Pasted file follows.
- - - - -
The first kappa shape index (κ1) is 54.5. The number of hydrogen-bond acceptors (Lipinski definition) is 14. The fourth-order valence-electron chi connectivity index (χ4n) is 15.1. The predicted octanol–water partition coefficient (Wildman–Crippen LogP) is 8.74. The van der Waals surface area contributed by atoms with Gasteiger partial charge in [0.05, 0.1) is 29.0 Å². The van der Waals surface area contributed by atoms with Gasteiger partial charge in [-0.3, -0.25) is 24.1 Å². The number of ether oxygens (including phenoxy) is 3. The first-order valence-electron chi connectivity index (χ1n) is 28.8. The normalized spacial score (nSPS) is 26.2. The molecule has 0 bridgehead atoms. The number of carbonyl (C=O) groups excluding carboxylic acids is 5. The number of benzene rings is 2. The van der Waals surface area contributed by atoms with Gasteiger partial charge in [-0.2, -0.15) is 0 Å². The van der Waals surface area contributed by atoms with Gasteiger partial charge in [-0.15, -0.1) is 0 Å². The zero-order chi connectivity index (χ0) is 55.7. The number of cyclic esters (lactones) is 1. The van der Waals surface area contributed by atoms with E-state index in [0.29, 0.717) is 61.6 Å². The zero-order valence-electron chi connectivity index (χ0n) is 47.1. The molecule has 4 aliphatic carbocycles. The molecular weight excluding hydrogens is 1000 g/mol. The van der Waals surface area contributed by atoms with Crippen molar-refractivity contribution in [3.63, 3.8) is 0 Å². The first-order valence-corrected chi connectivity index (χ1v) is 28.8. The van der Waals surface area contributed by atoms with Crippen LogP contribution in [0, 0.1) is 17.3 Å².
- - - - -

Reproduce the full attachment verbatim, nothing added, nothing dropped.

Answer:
The first kappa shape index (κ1) is 54.5. The number of hydrogen-bond acceptors (Lipinski definition) is 14. The fourth-order valence-electron chi connectivity index (χ4n) is 15.1. The predicted octanol–water partition coefficient (Wildman–Crippen LogP) is 8.74. The van der Waals surface area contributed by atoms with Gasteiger partial charge in [0.05, 0.1) is 29.0 Å². The van der Waals surface area contributed by atoms with Gasteiger partial charge in [-0.3, -0.25) is 24.1 Å². The number of ether oxygens (including phenoxy) is 3. The first-order valence-electron chi connectivity index (χ1n) is 28.8. The normalized spacial score (nSPS) is 26.2. The molecule has 0 bridgehead atoms. The number of carbonyl (C=O) groups excluding carboxylic acids is 5. The number of benzene rings is 2. The van der Waals surface area contributed by atoms with Gasteiger partial charge in [-0.2, -0.15) is 0 Å². The van der Waals surface area contributed by atoms with Gasteiger partial charge in [-0.15, -0.1) is 0 Å². The zero-order chi connectivity index (χ0) is 55.7. The number of cyclic esters (lactones) is 1. The van der Waals surface area contributed by atoms with E-state index in [0.29, 0.717) is 61.6 Å². The zero-order valence-electron chi connectivity index (χ0n) is 47.1. The molecule has 4 aliphatic carbocycles. The molecular weight excluding hydrogens is 1000 g/mol. The van der Waals surface area contributed by atoms with Crippen molar-refractivity contribution in [3.63, 3.8) is 0 Å². The first-order valence-corrected chi connectivity index (χ1v) is 28.8. The van der Waals surface area contributed by atoms with Crippen LogP contribution in [0, 0.1) is 17.3 Å².